Last year, the Menstrual Cup was a mystery to me as I had heard a buzz around it but had never had a rendezvous with one. That’s when I met Ritika who had been using the cup for over four years and was an expert to talk to. She introduced me to the cup and we also did a video together to counter the inquisitive questions and understand how it is used.
Before we dwell further, I think it makes sense for you to go through the video once to understand what is a menstrual cup and how to wear one.
So what is a Menstrual Cup?
A menstrual cup is a type of feminine hygiene product which is usually made of medical grade silicone, shaped like a bell and is flexible. It is worn inside the vagina during menstruation to catch menstrual fluid (blood). It is a healthy, reusable and eco-friendly substitute to the Sanitary Napkins and Tampons.
Unlike tampons and pads, the cup collects menstrual fluid rather than absorbing it.
After the video, I tried using the cup many times but it felt uncomfortable just like how I would feel with a large tampon. It did not feel as she had mentioned and I kept wondering why would women like this over anything else? I put it back and went back to using sanitary napkins and forgot about it. Then one day I just decided to call Ritika again and ask her if I was doing something wrong as women around were swearing by it. I realised I was not pushing it ‘all the way’ in, fearing how it will get out. Ritika laughed and promised me that nothing of the sort will happen. So I tried once more I pushed it in all the way in.
It was a Eureka moment for me, as I realised I had been using it wrong all this while. All I had to do to take it out was just part my legs a little extra and don’t worry it will come back. There was no looking back for me and the last few months have been so comfortable. I do not have to worry about stains or leakages. I can wear white without fear and yes you will know when it is full or nearly full, so you need to take it out then to avoid stains. All I need to ensure is that the cup is cleaned and sterilised with soap and hot water. Did I mention that it is environmentally and pocket-friendly too?
These are some common concerns that we have taken up, but if you have any other questions, do shoot and we promise to answer those too;
How is Menstrual Cup better than Tampons and Pads?
Tampons and Pads are made of chemically bleached cotton apart from chemicals like dioxin, rayon, pesticides, artificial fragrances etc.
These are known to cause cancer of breast, cervix, ovaries and bladder.
They cause Toxic Shock Syndrome.
They also cause irritation, rashes and infections.
A woman leaves behind 17,000 used pads on the planet where each of the pads takes 500 to 800 years to decompose.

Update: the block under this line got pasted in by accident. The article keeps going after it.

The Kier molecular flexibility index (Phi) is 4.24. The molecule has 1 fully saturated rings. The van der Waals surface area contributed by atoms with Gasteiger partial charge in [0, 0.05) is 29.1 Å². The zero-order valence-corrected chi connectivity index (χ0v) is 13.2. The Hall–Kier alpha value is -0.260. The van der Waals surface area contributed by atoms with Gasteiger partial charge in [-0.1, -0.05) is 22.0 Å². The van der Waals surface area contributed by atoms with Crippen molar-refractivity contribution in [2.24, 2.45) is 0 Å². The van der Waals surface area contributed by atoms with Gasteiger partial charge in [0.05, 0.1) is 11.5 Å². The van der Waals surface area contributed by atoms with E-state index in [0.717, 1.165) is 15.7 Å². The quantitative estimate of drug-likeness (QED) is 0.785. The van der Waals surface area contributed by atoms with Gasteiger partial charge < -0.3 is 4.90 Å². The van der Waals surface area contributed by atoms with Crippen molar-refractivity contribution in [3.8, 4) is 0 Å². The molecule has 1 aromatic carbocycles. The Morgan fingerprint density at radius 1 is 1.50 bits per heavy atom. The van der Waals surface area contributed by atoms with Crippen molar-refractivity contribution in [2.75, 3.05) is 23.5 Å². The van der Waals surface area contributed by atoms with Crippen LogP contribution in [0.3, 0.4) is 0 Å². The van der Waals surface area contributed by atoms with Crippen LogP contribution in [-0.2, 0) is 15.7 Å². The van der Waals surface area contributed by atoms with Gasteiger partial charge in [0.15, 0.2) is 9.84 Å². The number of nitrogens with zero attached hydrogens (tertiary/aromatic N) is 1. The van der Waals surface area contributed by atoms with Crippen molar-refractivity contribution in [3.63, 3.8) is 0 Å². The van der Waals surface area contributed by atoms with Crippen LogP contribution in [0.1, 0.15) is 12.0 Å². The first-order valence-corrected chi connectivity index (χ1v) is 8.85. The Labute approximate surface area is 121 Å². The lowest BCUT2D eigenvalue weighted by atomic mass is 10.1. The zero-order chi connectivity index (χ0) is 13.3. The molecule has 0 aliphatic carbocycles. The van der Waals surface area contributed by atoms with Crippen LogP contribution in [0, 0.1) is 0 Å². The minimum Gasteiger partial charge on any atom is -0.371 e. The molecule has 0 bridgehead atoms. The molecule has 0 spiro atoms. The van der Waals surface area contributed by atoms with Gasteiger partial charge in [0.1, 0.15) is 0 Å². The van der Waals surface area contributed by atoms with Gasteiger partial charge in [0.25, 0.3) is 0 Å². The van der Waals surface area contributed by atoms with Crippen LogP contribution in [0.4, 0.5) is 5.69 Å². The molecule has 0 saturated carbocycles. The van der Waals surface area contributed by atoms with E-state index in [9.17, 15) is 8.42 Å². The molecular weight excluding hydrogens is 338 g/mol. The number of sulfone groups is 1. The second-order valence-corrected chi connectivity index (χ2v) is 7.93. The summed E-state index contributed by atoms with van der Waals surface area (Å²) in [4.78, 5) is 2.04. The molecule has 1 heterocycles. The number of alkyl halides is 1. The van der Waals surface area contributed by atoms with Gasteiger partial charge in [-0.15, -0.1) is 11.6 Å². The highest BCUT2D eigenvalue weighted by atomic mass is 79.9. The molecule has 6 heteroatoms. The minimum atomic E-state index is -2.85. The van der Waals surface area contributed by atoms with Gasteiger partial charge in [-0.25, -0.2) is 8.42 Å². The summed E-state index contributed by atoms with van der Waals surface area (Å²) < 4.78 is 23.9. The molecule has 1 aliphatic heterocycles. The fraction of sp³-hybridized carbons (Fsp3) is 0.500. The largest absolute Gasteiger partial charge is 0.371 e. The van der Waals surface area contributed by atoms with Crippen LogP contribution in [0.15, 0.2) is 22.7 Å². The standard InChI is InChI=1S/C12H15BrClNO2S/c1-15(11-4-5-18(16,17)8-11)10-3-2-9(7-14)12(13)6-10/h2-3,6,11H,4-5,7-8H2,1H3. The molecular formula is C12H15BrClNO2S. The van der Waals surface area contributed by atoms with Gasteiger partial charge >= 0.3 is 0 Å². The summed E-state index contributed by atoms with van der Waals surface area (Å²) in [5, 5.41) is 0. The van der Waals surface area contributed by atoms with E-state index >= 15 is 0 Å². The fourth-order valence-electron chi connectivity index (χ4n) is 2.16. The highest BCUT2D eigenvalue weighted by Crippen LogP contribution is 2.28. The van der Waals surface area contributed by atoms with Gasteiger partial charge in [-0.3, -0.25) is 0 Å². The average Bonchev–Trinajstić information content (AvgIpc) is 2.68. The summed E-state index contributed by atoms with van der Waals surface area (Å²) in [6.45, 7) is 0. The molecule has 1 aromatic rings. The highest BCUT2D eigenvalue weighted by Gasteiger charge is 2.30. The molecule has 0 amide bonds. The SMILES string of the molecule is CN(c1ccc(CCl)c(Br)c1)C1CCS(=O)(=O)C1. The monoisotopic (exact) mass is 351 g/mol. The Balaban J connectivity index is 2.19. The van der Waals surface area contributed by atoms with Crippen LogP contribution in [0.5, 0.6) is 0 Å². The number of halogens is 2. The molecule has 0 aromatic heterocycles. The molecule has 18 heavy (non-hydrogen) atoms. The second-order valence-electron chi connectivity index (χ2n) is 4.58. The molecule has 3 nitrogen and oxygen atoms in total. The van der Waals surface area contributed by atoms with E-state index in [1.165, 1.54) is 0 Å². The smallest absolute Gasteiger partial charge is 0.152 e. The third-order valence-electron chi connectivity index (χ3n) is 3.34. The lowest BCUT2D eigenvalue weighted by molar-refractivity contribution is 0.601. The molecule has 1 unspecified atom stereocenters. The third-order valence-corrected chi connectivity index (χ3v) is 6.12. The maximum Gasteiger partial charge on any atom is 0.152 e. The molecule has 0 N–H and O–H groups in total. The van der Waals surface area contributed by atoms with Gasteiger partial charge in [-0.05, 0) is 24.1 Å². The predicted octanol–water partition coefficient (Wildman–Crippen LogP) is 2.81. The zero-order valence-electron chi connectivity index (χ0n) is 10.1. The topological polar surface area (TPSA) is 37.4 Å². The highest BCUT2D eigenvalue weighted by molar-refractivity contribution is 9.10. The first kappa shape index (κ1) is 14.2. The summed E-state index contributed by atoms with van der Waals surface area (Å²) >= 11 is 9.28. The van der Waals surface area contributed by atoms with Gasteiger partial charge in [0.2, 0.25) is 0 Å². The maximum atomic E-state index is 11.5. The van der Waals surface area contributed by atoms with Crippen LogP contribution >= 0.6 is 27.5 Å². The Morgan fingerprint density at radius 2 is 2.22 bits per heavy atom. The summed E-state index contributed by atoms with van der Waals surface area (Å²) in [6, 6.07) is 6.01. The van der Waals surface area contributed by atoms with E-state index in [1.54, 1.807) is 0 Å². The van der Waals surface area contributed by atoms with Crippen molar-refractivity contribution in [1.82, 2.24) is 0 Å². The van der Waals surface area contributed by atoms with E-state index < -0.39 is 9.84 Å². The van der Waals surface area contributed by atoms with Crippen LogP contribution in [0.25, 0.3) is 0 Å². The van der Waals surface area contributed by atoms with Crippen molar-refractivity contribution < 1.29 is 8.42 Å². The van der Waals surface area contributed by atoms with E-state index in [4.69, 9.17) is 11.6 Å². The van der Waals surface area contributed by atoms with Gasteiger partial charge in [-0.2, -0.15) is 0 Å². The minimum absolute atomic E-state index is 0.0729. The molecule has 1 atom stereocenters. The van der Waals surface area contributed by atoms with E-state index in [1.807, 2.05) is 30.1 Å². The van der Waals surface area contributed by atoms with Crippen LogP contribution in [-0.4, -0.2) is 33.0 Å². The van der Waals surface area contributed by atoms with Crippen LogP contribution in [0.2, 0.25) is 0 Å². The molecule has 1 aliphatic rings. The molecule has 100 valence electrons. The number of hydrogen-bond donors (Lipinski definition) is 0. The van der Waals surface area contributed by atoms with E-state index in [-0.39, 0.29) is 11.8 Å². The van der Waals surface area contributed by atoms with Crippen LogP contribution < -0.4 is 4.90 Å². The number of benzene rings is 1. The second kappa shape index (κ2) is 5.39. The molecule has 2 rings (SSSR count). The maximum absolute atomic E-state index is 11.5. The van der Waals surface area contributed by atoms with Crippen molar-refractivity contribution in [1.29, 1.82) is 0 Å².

No stocking of pads and tampons every month.
One time investment to buy the Cup
How will this cup fit inside my vaginal cavity?
It will. It is just the perfect size to fit inside although women who are sexually active may find it easier to use it. In fact, once itís inside you wonít even feel it. It
wouldnít even occur to you that thereís something in there. Once inserted into your vaginal cavity, it forms a suction/vacuum that helps it stay inside with no
worries at all. So much so that you can run, swim, wear that white trouser and be sure that there will be no spots.
How is that possible?
Well, it is made in such a way that it just about fits inside your cavity and doesnít move unless you take it out. So it collects all the flow and all you have to do is take
it out, rinse and put it back!
Is that a hygienic thing to do?
It’s probably the most hygienic way of going through your periods. There’s no blood on the pads that you have to see, there’s no odour, there’s no worry of disposing of
used pads. All you need to do is sterilise it before and after your periods. During your periods, you only need to rinse it properly under running water. It is much,
much more hygienic than pads or tampons, which may cause Toxic Shock Syndrome, itching, redness, rashes, etc.
How do I clean it?
At the beginning of each period:
1. Use hot water to sterilise it. Take hot / boiling water in a mug and put the cup in it. You can also boil the cup in a vessel full of water so that the cup does not settle
in bottom and burn. You can wash the cup with mild non-fragrant soap before putting it in hot water.
2. Sterilise the cup before your periods in boiling water for 8-10 mins. Use a non-fragrant mild soap.
1. Remove the cup from the vaginal cavity and rinse it thoroughly in fresh running water.
2. You can wash it with warm/hot water with the soap strips provided or with a mild soap.
At the end of each period:
1. Use hot water to sterilise it. Take hot / boiling water in a mug and put the cup in it. You can wash the cup with mild non-fragrant soap before putting it in hot water.